The industry’s efforts are devastatingly proficient: California’s kids buy or smoke more than 78 million packs of cigarettes each year. Nearly 90 percent of the smokers in California started smoking before their 18th birthday.
Are the House and Senate giving us a false choice for how to control health care costs in Massachusetts? Aren’t there other options?
A few major themes have emerged from the two payment reform proposals and highlight the fact that they fail to align incentives for patients to be more involved in the purchase of their health insurance and their health care.
For example, even with full transparency of cost and quality (which is a huge lift on its own) for many patients, high-cost still correlates with higher quality in medicine. A recent report from Attorney General Coakley proved this theory wrong, but simply providing patients with cost data without placing the right incentives in their health plan to choose the low-cost high-quality provider will result in many selecting the most expensive care. As a result, these proposals will fall short of sustainably bending the cost curve.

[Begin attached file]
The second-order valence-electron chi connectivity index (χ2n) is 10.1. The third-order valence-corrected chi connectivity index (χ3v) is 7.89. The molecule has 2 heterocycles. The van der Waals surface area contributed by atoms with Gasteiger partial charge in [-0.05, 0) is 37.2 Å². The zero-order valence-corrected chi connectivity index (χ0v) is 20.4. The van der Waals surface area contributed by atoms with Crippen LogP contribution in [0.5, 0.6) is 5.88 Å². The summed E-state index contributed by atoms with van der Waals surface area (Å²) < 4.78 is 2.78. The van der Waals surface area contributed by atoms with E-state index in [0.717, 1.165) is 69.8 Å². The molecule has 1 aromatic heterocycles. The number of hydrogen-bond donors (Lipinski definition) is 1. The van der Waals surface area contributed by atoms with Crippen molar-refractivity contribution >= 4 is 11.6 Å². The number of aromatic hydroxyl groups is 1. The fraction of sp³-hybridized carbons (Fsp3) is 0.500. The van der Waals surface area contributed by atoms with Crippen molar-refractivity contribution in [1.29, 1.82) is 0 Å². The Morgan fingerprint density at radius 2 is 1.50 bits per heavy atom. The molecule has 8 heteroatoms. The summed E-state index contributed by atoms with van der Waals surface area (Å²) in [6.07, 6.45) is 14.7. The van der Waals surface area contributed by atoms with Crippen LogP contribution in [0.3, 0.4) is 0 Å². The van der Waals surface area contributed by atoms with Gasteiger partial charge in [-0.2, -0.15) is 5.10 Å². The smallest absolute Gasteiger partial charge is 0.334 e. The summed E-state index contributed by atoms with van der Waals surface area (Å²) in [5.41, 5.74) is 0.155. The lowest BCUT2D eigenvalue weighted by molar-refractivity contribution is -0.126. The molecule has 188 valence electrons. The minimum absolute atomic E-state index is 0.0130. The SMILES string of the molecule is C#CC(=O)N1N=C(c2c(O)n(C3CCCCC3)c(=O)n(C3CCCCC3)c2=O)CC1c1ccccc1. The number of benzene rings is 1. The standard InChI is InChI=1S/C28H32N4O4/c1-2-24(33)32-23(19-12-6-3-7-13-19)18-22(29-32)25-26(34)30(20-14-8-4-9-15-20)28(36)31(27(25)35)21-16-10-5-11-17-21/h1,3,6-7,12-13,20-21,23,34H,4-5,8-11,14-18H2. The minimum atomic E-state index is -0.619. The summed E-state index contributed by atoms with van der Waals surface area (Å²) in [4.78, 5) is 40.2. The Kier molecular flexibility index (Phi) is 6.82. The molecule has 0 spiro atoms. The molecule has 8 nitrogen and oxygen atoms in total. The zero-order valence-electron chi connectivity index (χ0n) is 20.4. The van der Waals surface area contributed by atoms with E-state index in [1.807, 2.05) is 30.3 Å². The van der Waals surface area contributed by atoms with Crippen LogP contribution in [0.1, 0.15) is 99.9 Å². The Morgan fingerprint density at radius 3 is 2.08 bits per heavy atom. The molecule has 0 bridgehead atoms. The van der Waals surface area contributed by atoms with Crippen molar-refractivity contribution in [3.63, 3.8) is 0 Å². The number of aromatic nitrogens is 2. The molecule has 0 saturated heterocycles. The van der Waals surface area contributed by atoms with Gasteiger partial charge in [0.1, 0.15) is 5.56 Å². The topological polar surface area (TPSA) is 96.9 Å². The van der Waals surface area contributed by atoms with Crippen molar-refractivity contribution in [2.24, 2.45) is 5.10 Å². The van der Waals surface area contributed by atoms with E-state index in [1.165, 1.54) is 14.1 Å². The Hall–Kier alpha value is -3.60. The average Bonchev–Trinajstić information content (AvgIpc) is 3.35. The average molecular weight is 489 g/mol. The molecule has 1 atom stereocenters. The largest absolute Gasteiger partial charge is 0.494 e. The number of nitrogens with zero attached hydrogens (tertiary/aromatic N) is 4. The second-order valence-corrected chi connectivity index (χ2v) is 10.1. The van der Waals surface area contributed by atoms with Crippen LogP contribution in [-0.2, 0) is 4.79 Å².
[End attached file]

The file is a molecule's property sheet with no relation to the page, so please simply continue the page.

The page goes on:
If you read only one book about state and federal health care policy, it should be The Great Experiment: The States, the Feds and Your Healthcare. Published by the Boston-based Pioneer Institute, it is the most articulate and rigorous presentation of issues that I have seen, a stark contrast from many papers, articles, and speeches that slide by as “informed debate” in Massachusetts and across the country. I learned more about health care policy from this book than from anything else I have read in the last decade.
While the book is constructed as a number of chapters by experts in field, it has a consistent voice and and is highly readable. There is an engaging explanation by Jennifer Heldt Powell of the politics and substance of how the Massachusetts health care reform bill came into being; and there is also a data-rich analysis by Amy Lischko and Josh Archambault of how it is working. But the book is quick to point out that what has happened in Massachusetts is unlikely to be an appropriate model for the nation.
The Massachusetts Taxpayers Foundation (MTF) put out a report late last week on the cost of Massachusetts health reform. The number from the report that has gotten the most media attention has been– $91 million.
Over the five full fiscal years since the law was implemented, the incremental additional state cost per year has averaged $91 million…
This is a very strange way to interpret the cost data. Here is the breakdown from the report:
The better number to highlight would be the incremental increase each year over the 2006 baseline.